Alone each of these challenges can result in frustration and anxiety for the student decreasing the student’s processing ability; however, these challenges can also interact with each other and circumstances to further impact the student’s learning. Keep in mind this list of challenges is not comprehensive nor does it fully apply to each disability. Students with mental health problems are often registered with Access and Equity Service, too, and the above learning disabilities can often be comorbid with mental health issues. For example, ADHD can be comorbid with depression.
Please refer to module 4.2 for more information about helping.

When tutoring, be aware that underlying any student’s frustration, antagonistic or apathetic behaviour, or difficulty understanding the assignment or your questions, may be due to a disability. A student may report feeling as though they have “hit a wall” in their class/assignment. Possibly they did well enough in high school, yet are struggling with making the transition to university.

Environments and situations influence each student, and simply observing that a student seems to be facing one or more of these challenges during your session does not indicate that the student has a disability. Unless a student clearly discloses a disability, do not ask them whether they have considered registering with AES. And if a student discloses that they have a disability, you can always ask them how you can adapt your tutoring to their needs. Most students with disabilities can clearly name the accommodations they require.

The following video explains what AES can offer, including adaptive technology, note taking, and examination accommodations: Types of services offered to students registered with Disability Services for Students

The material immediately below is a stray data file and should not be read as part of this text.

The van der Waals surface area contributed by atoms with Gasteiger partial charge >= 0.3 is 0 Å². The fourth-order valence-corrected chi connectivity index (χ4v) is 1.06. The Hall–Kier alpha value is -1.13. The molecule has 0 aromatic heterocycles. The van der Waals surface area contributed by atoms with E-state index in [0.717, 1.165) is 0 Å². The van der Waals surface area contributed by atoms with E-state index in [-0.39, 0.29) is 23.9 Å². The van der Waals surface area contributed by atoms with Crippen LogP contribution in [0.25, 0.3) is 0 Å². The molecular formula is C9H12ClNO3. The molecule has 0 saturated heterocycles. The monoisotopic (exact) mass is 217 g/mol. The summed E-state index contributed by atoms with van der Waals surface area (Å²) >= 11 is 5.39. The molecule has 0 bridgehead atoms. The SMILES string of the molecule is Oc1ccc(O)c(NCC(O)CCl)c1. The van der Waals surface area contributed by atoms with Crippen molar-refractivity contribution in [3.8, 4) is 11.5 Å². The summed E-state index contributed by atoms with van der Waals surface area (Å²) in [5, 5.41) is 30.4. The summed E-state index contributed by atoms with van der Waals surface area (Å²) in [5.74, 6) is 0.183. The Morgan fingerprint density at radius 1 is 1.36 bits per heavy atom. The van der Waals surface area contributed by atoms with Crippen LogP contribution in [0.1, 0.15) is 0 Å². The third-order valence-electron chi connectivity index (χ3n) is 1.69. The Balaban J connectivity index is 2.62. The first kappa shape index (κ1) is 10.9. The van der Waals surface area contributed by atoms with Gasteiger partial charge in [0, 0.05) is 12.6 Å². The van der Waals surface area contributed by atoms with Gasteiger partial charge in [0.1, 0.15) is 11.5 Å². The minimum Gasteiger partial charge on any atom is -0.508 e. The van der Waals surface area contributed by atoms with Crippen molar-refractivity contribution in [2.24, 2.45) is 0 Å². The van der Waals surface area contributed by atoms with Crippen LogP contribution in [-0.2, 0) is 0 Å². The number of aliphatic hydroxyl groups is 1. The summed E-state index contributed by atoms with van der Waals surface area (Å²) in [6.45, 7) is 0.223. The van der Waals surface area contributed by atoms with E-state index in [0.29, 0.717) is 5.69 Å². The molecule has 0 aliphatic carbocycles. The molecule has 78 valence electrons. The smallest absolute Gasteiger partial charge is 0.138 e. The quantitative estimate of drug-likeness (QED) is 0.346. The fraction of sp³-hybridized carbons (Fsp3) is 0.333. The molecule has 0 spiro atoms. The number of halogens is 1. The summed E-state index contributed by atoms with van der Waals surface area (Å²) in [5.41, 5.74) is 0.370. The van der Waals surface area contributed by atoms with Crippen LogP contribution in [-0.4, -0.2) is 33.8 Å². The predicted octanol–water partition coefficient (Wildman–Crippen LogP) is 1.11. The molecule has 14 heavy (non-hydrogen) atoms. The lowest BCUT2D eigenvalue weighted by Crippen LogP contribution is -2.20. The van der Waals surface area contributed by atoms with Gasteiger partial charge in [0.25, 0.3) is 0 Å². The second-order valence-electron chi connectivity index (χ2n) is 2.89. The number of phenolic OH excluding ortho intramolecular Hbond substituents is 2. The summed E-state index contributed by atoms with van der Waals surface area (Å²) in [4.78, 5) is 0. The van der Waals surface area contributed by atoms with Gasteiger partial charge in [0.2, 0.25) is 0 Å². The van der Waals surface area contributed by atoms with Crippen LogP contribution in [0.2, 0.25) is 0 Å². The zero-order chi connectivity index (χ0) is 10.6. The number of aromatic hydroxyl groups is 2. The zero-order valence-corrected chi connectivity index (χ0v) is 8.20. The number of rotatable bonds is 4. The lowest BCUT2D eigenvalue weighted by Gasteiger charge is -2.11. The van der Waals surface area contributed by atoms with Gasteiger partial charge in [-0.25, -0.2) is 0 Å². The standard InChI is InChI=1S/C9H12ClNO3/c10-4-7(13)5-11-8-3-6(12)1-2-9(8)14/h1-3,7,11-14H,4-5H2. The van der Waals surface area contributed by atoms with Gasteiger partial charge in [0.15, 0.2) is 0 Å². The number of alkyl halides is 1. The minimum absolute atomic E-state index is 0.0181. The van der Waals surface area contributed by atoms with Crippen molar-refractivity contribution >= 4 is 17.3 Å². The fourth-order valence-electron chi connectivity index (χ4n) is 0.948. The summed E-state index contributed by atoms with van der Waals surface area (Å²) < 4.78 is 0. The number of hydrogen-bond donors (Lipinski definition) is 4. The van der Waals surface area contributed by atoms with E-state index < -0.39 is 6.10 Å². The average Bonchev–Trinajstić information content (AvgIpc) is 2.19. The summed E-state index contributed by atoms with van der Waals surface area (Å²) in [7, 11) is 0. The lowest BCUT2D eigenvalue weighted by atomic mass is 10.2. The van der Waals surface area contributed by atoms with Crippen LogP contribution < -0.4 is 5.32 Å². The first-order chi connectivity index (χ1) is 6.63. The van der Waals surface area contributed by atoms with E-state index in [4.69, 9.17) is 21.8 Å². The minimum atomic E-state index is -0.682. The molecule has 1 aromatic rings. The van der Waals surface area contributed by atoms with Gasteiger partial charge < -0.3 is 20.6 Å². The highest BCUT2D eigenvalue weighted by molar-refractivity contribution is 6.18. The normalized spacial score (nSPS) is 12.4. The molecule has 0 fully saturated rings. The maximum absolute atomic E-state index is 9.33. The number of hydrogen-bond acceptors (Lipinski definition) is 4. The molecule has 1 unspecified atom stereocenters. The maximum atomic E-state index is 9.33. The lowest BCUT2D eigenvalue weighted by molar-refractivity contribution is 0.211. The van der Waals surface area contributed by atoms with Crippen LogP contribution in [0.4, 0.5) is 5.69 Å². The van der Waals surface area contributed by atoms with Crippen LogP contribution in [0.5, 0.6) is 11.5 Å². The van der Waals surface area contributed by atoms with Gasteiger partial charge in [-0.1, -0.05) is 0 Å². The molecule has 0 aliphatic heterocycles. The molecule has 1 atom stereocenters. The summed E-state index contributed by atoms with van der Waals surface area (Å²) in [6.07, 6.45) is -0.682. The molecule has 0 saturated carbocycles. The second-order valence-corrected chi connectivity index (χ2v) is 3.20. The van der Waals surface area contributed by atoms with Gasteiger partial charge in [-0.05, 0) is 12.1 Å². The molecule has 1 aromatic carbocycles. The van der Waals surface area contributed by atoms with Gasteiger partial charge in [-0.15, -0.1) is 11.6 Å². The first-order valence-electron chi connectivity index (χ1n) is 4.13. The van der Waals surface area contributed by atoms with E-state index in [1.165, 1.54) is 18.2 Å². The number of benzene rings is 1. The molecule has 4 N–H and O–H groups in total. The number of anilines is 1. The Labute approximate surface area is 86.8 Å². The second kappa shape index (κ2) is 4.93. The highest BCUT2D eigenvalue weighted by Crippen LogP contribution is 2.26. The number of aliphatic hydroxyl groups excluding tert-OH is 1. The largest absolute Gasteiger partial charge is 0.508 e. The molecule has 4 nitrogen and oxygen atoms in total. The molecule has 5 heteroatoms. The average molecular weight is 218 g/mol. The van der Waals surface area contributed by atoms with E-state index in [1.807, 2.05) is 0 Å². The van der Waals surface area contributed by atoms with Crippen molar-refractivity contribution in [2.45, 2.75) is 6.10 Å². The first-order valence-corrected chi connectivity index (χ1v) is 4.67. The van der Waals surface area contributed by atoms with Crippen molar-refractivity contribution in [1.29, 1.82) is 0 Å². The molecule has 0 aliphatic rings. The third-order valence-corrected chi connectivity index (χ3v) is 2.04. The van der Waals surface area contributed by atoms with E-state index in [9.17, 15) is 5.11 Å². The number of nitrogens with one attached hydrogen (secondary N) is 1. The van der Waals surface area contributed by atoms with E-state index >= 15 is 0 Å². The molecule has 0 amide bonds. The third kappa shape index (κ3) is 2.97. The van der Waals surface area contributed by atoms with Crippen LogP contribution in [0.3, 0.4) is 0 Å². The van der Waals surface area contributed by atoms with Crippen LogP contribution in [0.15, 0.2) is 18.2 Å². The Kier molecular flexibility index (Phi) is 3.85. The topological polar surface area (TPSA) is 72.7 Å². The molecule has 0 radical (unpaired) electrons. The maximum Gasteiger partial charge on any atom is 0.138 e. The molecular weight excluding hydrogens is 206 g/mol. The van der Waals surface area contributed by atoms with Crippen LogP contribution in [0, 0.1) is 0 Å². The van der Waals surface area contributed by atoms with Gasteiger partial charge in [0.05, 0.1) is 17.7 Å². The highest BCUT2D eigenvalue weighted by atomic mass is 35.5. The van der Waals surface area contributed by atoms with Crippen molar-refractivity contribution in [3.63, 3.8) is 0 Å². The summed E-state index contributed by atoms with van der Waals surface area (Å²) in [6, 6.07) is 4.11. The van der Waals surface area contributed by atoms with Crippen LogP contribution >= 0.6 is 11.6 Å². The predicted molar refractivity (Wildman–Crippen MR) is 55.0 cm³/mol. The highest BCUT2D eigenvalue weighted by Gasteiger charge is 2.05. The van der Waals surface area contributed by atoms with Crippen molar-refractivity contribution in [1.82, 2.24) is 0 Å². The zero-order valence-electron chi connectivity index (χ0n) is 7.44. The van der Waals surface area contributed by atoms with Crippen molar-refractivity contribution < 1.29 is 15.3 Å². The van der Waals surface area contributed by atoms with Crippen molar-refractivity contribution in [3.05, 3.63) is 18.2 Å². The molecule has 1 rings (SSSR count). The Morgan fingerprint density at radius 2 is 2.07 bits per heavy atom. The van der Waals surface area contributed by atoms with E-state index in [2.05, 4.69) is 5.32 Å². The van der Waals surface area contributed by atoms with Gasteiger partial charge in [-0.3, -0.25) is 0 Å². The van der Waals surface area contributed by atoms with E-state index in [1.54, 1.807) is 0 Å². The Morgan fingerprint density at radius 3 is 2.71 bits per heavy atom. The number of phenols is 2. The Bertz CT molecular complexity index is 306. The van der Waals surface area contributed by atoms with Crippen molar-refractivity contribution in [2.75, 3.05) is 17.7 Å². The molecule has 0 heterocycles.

(Note: Name has been changed to Access and Equity Services)

Many students with disabilities can benefit from the use of assistive technology, such as text-to-voice software, voice-to-text software, screen readers, paper-based computer pens, and idea-mapping software. If you know what’s available, and how students can access it, you can make some very helpful referrals. Skim over and then bookmark this page which lists adaptive technologies available at the U Sask, and how and where to access them:
Please see Module 7: Ending a Session for complete referral information.

Read the following article, and then answer the questions in the quiz at the end of the module.

Teaching Mathematics to College Students with Mathematics-Related Learning Disabilities: Report from the Classroom

Module 6.2. - Indigenous Students

Indigenous Students

In the 2019 academic year, 2,900 undergraduate students self-declared as Indigenous, which can include First Nations, Inuit, or Metis students.

It is important that key people students interact with (such as tutors) are aware of the extra challenges and barriers that some Indigenous students may face, such as

  • Cultural differences in approaches to learning are not appreciated or accommodated – spiritual, holistic, experiential, embodied, or transformative ways of knowing compared to secular, fragmented, neutral/objective, or linear, black-and-white ways of knowing
  • Culture shock – possibly moving from a small remote location to a large city
  • Inherent mistrust of the education system due to the legacy of residential schools and ongoing discrimination